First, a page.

The PDP served a draft statewide CPUC Fire-Threat Map on July 31, 2017, which is now being reviewed by the IRT.  On October 2 and October 5, 2017, the PDP filed an Initial CPUC Fire-Threat Map that reflects the results of the IRT's review through September 25, 2017.  The following table summarizes the geographic area covered by the Initial CPUC Fire-Threat Map:

Geographic Area Covered by the Initial CPUC Fire-Threat Map

Square Miles

Region

Tier 2

Elevated

Tier 3

Extreme

Tier 2 + Tier 3

Southern California

6,542

5,616

12,158

Northern California

59,415

3,183

62,598

Total for Tier

65,957

8,799

74,756

 

Percent of California Land Area

Region

Tier 2

Elevated

Tier 3

Extreme

Tier 2 + Tier 3

Southern California

14.3%

12.2%

26.5%

Northern California

52.8%

2.8%

55.6%

Total for Tier

41.7%

5.5%

47.2%


The final IRT-approved CPUC Fire-Threat Map was filed on November 17, 2017.  Interested parties will have an opportunity to submit alternate maps, written comments on the IRT-approved map and alternate maps (if any), and motions for Evidentiary Hearings.  It is anticipated that a final CPUC Fire-Threat Map will be approved and adopted in the first quarter of 2018.  The adopted CPUC Fire-Threat Map, together with the map of Tier 1 HHZs on the USFS-CAL FIRE joint map tree mortality HHZs, will comprise the High Fire-threat District Map where stricter fire-safety regulations apply. See more information under Fire Safety Regulations below.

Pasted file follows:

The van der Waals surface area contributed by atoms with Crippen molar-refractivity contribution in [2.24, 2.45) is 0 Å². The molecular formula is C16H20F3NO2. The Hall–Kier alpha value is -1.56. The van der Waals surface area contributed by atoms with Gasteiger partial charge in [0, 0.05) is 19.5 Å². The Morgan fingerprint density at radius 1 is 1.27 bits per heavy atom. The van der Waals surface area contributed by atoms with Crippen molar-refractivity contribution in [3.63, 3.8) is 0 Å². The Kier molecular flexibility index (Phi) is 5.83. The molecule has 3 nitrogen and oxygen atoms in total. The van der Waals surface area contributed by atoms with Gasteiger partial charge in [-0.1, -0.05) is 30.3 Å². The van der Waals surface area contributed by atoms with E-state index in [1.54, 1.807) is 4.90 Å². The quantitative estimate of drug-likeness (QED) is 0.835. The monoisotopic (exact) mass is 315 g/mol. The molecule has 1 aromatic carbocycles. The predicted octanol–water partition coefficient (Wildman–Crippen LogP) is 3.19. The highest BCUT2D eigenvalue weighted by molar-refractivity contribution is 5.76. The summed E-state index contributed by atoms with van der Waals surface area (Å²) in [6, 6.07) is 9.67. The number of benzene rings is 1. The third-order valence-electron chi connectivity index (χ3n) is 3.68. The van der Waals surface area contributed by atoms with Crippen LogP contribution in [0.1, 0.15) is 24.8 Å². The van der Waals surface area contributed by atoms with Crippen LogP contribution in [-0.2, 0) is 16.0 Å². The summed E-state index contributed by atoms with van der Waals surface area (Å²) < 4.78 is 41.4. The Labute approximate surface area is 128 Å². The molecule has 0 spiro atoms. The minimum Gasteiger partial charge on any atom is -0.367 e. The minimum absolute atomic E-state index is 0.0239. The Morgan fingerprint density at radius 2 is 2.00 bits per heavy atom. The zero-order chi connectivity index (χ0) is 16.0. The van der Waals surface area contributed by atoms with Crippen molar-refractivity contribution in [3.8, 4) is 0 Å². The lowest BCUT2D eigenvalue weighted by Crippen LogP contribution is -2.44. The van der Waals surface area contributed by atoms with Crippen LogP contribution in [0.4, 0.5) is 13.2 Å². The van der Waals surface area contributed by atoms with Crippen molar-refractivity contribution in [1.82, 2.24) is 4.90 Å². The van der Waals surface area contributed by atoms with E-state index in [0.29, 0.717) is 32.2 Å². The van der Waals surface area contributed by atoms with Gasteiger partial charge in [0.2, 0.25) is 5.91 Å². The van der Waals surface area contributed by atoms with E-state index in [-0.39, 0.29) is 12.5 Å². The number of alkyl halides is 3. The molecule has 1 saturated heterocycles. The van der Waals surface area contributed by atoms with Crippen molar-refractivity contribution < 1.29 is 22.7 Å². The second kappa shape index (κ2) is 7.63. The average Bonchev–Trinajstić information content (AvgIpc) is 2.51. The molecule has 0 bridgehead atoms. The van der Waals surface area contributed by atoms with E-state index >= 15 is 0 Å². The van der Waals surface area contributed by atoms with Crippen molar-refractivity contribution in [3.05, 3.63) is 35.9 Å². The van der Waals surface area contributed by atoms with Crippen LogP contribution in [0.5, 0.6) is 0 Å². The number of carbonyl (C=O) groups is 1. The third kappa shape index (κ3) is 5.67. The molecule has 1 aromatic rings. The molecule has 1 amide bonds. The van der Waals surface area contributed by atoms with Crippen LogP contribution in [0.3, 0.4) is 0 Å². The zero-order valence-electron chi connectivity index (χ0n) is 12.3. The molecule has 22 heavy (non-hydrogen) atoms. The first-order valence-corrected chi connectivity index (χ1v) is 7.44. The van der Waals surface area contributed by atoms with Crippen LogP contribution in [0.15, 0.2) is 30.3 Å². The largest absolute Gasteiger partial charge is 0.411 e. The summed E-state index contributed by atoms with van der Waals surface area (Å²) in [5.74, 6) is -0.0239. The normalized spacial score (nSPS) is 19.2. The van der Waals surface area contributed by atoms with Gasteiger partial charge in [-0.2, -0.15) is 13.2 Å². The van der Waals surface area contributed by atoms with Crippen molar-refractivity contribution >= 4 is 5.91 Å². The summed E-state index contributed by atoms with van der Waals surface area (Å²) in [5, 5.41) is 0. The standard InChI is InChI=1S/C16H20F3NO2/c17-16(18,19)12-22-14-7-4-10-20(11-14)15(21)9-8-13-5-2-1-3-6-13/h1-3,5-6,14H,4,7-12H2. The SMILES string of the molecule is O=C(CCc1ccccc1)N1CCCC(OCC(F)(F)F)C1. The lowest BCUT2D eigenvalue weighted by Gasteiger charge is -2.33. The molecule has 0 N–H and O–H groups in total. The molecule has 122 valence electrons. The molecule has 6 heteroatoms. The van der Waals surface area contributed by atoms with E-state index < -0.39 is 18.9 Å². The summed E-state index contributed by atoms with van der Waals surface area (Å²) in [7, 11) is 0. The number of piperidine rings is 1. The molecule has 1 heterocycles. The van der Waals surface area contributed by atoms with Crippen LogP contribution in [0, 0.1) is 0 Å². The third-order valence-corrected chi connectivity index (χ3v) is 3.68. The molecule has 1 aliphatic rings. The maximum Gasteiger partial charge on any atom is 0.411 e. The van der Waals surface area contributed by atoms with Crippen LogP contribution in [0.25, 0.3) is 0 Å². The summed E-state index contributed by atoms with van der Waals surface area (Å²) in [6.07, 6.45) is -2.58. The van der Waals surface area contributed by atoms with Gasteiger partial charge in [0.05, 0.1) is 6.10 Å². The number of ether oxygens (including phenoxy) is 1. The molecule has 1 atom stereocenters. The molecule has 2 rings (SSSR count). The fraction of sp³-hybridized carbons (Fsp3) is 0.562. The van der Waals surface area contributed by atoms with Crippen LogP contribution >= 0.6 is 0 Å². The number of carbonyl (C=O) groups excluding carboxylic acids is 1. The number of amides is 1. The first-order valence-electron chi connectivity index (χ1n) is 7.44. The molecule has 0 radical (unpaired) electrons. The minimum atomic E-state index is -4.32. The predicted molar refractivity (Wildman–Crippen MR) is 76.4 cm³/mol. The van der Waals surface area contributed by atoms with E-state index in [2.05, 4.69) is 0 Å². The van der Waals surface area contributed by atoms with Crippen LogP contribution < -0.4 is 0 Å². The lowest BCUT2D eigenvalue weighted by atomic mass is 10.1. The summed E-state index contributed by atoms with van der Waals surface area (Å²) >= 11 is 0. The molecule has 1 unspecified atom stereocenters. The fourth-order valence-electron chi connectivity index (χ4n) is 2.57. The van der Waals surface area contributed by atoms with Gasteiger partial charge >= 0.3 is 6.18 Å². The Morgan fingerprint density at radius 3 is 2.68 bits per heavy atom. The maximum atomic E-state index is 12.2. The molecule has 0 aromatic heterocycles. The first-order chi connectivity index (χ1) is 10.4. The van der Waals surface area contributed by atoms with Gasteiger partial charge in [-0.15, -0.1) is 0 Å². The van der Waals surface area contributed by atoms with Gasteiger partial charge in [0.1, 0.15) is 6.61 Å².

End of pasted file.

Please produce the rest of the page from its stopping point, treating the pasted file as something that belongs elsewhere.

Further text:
Fire Safety Regulations

The scope of R.15-05-006 includes the identification, evaluation, and adoption of additional fire-safety regulations for the High Fire-threat District.  To this end, a series of public workshops were held by group known as the Fire Safety Technical Panel (FSTP) chaired by the CPUC's Safety and Enforcement Division and Southern California Edison Company.  On July 10, 2017, the FSTP filed a Workshop Report that contains 23 proposed fire safety regulations and eight alternatives.  Interested parties filed comments on July 31, 2017, and reply comments on August 11, 2017.  A Proposed Decision regarding the proposed fire-safety regulations was issued on Nov. 8, 2017, for comment and presented to the CPUC for a vote by the end of 2017. 

  • Nov. 17, 2017: Draft Final Fire-Threat Map: Nov. 17, 2017: Draft Final Fire-Threat Map of the Independent Review Team (IRT) led by CAL FIRE; next steps:  Parties can file alternative fire-threat maps on Nov. 21, 2017.  Comments and reply comments regarding the IRT-approved map and alternatives, if any, are due on Nov. 29 and Dec. 8, 2017, respectively.  Motions for Evidentiary Hearings and responses to the motions, if any, are due on Dec. 8 and 15, 2017, respectively. NOTE: The map of High Fire-Threat District will consist of two maps:  1) the CPUC Fire-Threat Map, and 2) the CAL FIRE - U.S. Forest Service Map of Tree Mortality High Hazard Zones. This map is the first map and subject to the comment schedule above.
  • Interim draft fire-threat map. The draft of the final map will be filed on Nov. 17, 2017. The final map may have changes relative to the attached draft map. 
  • Subscribe to proceeding documents
  • Proceeding Docket Card
  • Read our May 26, 2016, press release about Fire Map 1
  • Oct. 2017 Fires

More Information

Regulations

Utility Resources

 

Prior Fire and Utility Pole News

 
 



Immigration Guide